25 Jun 2012 by Jim Fickett.
On Friday the Federal Reserve released data on the household financial obligations ratio through Q1. It is interesting that, despite all the changes in debt levels and financial climate over the last three decades, the FOR (the ratio of rent, house payments, other debt service payments, and other fixed financial obligations to disposable personal income) has remained in a fairly narrow range, for both homeowners and renters:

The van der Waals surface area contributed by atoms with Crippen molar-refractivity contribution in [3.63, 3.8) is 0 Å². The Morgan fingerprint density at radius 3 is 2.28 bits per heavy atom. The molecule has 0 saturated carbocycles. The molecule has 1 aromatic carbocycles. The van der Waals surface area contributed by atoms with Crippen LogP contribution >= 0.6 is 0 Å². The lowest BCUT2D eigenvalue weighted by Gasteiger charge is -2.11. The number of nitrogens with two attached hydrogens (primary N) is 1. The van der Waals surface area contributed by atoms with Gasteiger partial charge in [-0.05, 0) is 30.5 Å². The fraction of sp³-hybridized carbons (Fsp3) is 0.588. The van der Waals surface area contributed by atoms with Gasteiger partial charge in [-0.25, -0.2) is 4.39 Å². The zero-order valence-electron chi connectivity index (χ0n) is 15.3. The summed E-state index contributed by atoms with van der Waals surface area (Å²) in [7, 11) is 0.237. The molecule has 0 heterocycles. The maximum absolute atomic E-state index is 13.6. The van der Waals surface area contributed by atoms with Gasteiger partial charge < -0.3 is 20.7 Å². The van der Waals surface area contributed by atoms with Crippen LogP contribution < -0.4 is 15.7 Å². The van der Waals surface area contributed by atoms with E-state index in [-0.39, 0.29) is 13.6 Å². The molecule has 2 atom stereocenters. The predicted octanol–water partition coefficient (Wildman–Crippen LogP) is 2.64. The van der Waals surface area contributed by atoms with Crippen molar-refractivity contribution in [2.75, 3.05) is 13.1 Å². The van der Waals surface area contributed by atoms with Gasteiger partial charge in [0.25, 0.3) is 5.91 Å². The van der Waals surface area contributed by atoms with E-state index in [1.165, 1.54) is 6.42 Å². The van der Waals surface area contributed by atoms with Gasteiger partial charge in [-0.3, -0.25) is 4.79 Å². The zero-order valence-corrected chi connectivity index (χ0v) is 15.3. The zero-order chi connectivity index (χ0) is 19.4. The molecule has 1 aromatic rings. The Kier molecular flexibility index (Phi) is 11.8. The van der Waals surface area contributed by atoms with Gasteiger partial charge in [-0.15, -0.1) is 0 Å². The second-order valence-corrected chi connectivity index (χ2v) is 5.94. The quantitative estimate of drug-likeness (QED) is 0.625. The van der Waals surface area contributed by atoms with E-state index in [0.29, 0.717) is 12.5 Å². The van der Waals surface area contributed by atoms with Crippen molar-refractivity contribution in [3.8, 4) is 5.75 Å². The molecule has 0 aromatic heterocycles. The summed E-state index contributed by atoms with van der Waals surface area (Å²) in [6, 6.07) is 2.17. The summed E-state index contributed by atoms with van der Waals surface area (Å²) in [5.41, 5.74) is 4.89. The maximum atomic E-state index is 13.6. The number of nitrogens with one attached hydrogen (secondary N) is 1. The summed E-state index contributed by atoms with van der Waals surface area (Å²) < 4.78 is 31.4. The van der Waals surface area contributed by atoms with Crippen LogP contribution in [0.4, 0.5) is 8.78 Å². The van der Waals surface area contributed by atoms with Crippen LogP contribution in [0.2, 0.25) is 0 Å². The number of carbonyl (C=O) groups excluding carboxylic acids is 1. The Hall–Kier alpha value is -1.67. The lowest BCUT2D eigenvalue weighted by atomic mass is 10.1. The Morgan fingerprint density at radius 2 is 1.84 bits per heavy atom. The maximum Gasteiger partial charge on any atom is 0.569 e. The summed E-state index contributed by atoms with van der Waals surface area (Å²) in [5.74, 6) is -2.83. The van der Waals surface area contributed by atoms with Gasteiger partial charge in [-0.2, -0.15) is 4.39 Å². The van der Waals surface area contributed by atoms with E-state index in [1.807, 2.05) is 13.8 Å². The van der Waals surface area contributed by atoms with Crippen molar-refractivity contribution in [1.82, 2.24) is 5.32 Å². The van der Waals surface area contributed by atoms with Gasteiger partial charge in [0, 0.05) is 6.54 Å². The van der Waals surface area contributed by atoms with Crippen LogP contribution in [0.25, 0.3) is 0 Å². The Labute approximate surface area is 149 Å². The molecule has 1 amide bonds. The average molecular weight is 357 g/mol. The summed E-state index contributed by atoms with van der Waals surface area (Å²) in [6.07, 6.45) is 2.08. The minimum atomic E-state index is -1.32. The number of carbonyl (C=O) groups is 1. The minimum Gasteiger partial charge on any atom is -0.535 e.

This is despite the fact that overall household debt, again as a fraction of disposable personal income, has almost doubled over those decades:
This has only been possible because interest rates have been in a falling trend over most of that period. It may be possible to hold interest rates down for quite some time. But one of these days, if Congress keeps running large deficits, the US will have its Greek moment, and servicing debt will cost much more. What happens to household debt at that time depends on which segment of the population is holding the majority of the debt, and whether they can afford increased payments. But it is a good bet that a rise in interest rates will trigger another large round of deleveraging.